“We cannot affect change at the high school level by working only in the high schools. We have to start younger, with all children, so that we can normalize computer science. Only then will it be something that we all do, rather than something that only a small subset of the population does.”
Jim Ryan, SFUSD’s Executive Director for STEM (Science, Technology, Engineering and Math)
In grades PK-5, our primary goals are to expose all students to computer science in order to generate excitement and develop transferable skills. Every year, all students will receive about 20 hours of CS instruction. While it may be advantageous to have teachers begin teaching CS, many current teachers lack background knowledge and skills, and it would be challenging to train all classroom teachers in a new subject. Instead, centrally-supported specialists will push into elementary classrooms for one lesson every 1-2 weeks to deliver content alongside the classroom teacher. Most CS lessons will be integrated with literacy and math standards.
Each year in the middle grades, all students will take a trimester-long enrichment course as part of an exploratory wheel. In these courses, students will develop the foundational knowledge and skills that will be necessary for their success in college and career. They will be challenged to think critically, use computing to solve real-world problems, and build upon their mathematical knowledge, as well as explore the societal impacts of computing. The trimester-long courses will be taught by dedicated CS specialists that are hired by school sites but developed and supported centrally.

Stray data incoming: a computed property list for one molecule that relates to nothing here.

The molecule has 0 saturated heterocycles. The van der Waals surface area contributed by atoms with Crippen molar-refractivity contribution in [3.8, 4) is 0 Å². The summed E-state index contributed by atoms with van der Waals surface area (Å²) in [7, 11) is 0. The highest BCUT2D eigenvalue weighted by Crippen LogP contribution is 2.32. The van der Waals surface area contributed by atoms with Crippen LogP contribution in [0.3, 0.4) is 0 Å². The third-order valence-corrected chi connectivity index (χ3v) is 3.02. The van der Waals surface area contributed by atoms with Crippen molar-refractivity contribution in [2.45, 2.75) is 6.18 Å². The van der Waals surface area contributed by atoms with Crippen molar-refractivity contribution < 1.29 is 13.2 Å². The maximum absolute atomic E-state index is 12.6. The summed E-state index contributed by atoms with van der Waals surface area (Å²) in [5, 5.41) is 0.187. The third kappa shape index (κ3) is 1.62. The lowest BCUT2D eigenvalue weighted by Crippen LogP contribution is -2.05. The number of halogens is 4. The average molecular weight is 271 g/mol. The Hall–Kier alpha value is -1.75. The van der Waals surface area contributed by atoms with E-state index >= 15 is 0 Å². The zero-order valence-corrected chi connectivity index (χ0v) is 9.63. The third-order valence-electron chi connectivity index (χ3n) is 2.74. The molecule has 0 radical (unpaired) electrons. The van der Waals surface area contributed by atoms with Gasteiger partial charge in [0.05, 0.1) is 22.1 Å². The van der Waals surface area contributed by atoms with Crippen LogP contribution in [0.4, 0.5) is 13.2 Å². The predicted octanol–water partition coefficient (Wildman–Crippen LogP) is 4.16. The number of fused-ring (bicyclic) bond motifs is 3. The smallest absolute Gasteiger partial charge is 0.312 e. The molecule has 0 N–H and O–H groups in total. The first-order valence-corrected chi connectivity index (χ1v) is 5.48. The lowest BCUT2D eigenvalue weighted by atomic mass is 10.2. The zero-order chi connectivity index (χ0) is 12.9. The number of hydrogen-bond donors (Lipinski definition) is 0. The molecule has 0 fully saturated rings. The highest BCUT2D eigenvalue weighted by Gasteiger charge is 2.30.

We expect that exposure to engaging, relevant computer science instruction in earlier grade levels will greatly increase interest in pursuing CS at the high school level. In grades 9-12, students will elect to continue studying computer science. All students will have a menu of CS opportunities, no matter in which school they are enrolled. Our goals are to greatly expand participation in CS courses and prepare students for further studies or work in college and career, but even more importantly, we seek to ensure that the students accessing CS mirror the diverse population of our schools, rather than the narrow population of the current tech workforce.
Our ultimate goal is to reach every child in the district, but we also recognize that this cannot happen overnight. We have made steadfast progress in actualizing our commitment, and we expect to fully implement our policy by school year 2020-2021.